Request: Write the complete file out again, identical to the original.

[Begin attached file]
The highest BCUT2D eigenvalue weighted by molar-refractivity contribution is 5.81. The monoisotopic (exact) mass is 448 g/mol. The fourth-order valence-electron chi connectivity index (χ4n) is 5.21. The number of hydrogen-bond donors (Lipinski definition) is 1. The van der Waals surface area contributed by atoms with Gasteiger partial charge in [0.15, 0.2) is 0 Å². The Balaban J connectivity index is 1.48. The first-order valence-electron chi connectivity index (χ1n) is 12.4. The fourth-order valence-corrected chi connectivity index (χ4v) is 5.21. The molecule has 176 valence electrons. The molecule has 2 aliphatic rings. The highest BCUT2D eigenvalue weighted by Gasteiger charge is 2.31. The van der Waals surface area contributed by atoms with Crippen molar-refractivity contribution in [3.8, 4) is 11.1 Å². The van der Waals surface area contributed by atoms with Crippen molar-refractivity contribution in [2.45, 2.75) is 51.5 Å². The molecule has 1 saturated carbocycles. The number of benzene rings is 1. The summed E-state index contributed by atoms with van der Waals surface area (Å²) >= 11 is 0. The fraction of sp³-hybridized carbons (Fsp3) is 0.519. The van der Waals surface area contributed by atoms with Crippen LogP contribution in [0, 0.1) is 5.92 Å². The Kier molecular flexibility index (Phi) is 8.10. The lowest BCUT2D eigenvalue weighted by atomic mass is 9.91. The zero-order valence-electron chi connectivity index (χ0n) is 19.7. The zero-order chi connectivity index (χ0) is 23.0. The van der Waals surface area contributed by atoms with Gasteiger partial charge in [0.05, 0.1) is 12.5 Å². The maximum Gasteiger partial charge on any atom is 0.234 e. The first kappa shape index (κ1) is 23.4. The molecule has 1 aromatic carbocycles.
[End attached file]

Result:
The highest BCUT2D eigenvalue weighted by molar-refractivity contribution is 5.81. The monoisotopic (exact) mass is 448 g/mol. The fourth-order valence-electron chi connectivity index (χ4n) is 5.21. The number of hydrogen-bond donors (Lipinski definition) is 1. The van der Waals surface area contributed by atoms with Gasteiger partial charge in [0.15, 0.2) is 0 Å². The Balaban J connectivity index is 1.48. The first-order valence-electron chi connectivity index (χ1n) is 12.4. The fourth-order valence-corrected chi connectivity index (χ4v) is 5.21. The molecule has 176 valence electrons. The molecule has 2 aliphatic rings. The highest BCUT2D eigenvalue weighted by Gasteiger charge is 2.31. The van der Waals surface area contributed by atoms with Crippen molar-refractivity contribution in [3.8, 4) is 11.1 Å². The van der Waals surface area contributed by atoms with Crippen molar-refractivity contribution in [2.45, 2.75) is 51.5 Å². The molecule has 1 saturated carbocycles. The number of benzene rings is 1. The summed E-state index contributed by atoms with van der Waals surface area (Å²) >= 11 is 0. The fraction of sp³-hybridized carbons (Fsp3) is 0.519. The van der Waals surface area contributed by atoms with Crippen LogP contribution in [0, 0.1) is 5.92 Å². The Kier molecular flexibility index (Phi) is 8.10. The lowest BCUT2D eigenvalue weighted by atomic mass is 9.91. The zero-order valence-electron chi connectivity index (χ0n) is 19.7. The zero-order chi connectivity index (χ0) is 23.0. The van der Waals surface area contributed by atoms with Gasteiger partial charge in [0.05, 0.1) is 12.5 Å². The maximum Gasteiger partial charge on any atom is 0.234 e. The first kappa shape index (κ1) is 23.4. The molecule has 1 aromatic carbocycles.